Butler has the skill set to be a tremendously efficient offensive player, given how often he bullies his way to the free-throw line. Last season, Butler filled up the box score extremely well, but his poor shooting limited his Fantasy value somewhat. If a new role helps his efficiency, he could be one of the very best guards in the league in category-based formats. 


Lance Stephenson set for bigger role in new setting
by Chris Towers | CBSSports.com
(9/17/2014) Though there were fits and starts, Lance Stephenson finally began to live up to his considerable promise last season. Now in a new home in Charlotte, will Stephenson take another step forward in 2014-15?

By the end of last season, the Pacers were a mess, and Stephenson caught plenty of the blame for that. Still, he might have been arguably the team's most consistent player throughout the season, averaging between 25.8 and 29.7 Fantasy points per game from before and after the All-Star break as well as the playoffs. For as much of a mess as that team was, Stephenson emerged as something of a rock, at least for Fantasy purposes.

The Hornets are actually built in a somewhat similar way to the Pacers, so there wont' be much of a stylistic shift for Stephenson to get used to. Per MySynergySports.com, 11.8 percent of the then-Bobcats' possessions ended in post-ups, actually down from the 13.2 percent mark the Pacers' posted. Stephenson struggled at times with his post-entry passing, though his off-target feeds might find their mark more often when being lobbed in to the soft hands of Al Jefferson, as opposed to Roy Hibbert.

The Hornets might lean even more heavily on Stephenson than the Pacers did, since Indiana liked to spread the ball around with their starting five. The Hornets, on the other hand, look to be extremely top-heavy, and Stephenson will get plenty of chances to be the second or third option. We have him projected for 29.1 Fantasy points per game, and consider Stephenson a borderline top-50 Fantasy option for this season.  


Move to Houston won't alter Trevor Ariza's trajectory
by Chris Towers | CBSSports.com
(9/17/2014) Trevor Ariza parlayed a career-year into a lucrative free-agency contract with the Rockets this offseason -- stop me if you've heard this story before.

Ariza was largely a disappointment in his first stint with the Rockets, though it did lead him to the best per-game numbers of his career. Still, Ariza was obviously miscast as a primary offensive option the last time he was in Houston, and that won't be a problem this time around.

Ariza joins a Rockets team with two established stars, and will likely spend much of his time trying to fill the departed Chandler Parsons' role. That should suit him nicely, as Ariza has just enough of an off-the-bounce game to serve as the team's third ballhandler when the shot clock gets deep. Ariza attempted 11.1 field-goal attempts per game last season, and should see a boost given Parsons' role; he attempted 13.3 shots per game.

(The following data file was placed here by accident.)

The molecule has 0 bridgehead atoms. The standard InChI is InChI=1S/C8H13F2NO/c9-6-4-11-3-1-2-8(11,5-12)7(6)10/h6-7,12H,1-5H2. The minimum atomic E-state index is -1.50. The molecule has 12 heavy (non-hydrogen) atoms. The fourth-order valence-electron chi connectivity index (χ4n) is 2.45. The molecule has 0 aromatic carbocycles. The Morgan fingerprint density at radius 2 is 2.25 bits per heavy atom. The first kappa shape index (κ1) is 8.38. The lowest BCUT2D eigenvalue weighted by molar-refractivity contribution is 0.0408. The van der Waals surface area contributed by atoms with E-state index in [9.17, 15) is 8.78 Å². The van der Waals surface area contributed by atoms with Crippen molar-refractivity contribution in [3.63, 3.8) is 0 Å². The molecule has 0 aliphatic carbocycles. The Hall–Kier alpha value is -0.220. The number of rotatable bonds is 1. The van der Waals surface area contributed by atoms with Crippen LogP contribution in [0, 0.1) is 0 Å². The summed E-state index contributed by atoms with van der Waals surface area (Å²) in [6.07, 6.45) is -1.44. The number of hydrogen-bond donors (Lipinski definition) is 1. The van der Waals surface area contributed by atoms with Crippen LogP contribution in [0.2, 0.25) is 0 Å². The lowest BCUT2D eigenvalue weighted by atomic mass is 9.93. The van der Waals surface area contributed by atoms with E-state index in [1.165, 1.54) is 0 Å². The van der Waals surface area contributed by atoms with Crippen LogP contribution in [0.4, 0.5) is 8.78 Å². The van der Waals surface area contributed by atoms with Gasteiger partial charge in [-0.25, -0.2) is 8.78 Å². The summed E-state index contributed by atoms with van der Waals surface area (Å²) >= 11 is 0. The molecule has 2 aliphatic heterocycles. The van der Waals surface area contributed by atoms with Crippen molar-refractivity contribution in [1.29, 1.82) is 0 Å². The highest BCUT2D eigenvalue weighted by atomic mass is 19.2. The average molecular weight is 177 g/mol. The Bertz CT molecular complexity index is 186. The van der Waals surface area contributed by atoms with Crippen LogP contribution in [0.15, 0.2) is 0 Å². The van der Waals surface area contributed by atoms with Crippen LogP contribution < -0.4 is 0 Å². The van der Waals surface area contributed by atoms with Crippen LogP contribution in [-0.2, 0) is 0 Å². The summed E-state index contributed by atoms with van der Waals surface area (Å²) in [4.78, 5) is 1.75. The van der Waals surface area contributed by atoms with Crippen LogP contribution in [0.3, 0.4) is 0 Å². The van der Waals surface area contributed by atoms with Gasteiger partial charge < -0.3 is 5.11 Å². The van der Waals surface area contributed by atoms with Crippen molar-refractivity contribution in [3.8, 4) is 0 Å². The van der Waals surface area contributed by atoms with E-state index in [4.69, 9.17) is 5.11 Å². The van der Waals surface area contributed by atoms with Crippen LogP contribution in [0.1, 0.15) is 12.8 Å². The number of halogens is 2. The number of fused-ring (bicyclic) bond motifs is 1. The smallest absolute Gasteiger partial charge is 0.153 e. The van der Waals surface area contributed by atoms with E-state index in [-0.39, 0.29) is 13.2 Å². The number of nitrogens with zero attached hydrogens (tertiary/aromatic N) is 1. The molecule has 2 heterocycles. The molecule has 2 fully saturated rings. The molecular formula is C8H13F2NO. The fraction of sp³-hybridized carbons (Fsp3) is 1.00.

Ariza's improved three-point shot seems legitimate, as he is shooting 38.6 percent from long range over 738 attempts since 2012. However, he will no longer have John Wall feeding him for juicy corner 3-pointers; Wall to Ariza was the league's most productive corner-three combination last season. His shooting numbers may take a hit with his move.

Even acknowledging the loss of Wall's help, we know the Houston offense is set up to get every player the most efficient shots possible, so Ariza shouldn't see much of a dip in his efficiency. His ability to fill up the box score makes him a perfect No. 2 option at forward in category-based leagues, especially now that he is a high-volume shooter. 


Despite new role, don't write off Isaiah Thomas entirely
by Chris Towers | CBSSports.com
(9/17/2014) Suns guard Isaiah Thomas might see one of the biggest dropoffs in his Fantasy value from last season to this, as he joins the crowded Suns' backcourt.

The Suns might have three All-Star caliber guards in the backcourt now, with Thomas likely to backup Goran Dragic and Eric Bledsoe this season. That should put a serious dent in Thomas' value; Thomas finished 13th in Fantasy scoring among guards a year ago, but is projected to finish just 43rd this season.

Still, Thomas is definitely someone you'll want to add to your team when drafting, and almost certainly before the rest of the No. 4-type guards he is grouped with. Thomas is likely to see his numbers fall off from the 20.3 points and 6.3 assists he averaged a year ago, at least at first. However, it wouldn't be a surprise to see him end up starting upwards of 25 games throughout the year, given Bledsoe's injury-proneness. Bledsoe has missed at least 25 games in two of the last three seasons for knee issues.

Thomas probably profiles as more of a bench option for Fantasy purposes next season, but you'll be targeting him much earlier than nearly any other reserve. His upside as a handcuff option for either Bledsoe or Dragic is sky-high, and will make him well worth your attention on Draft Day.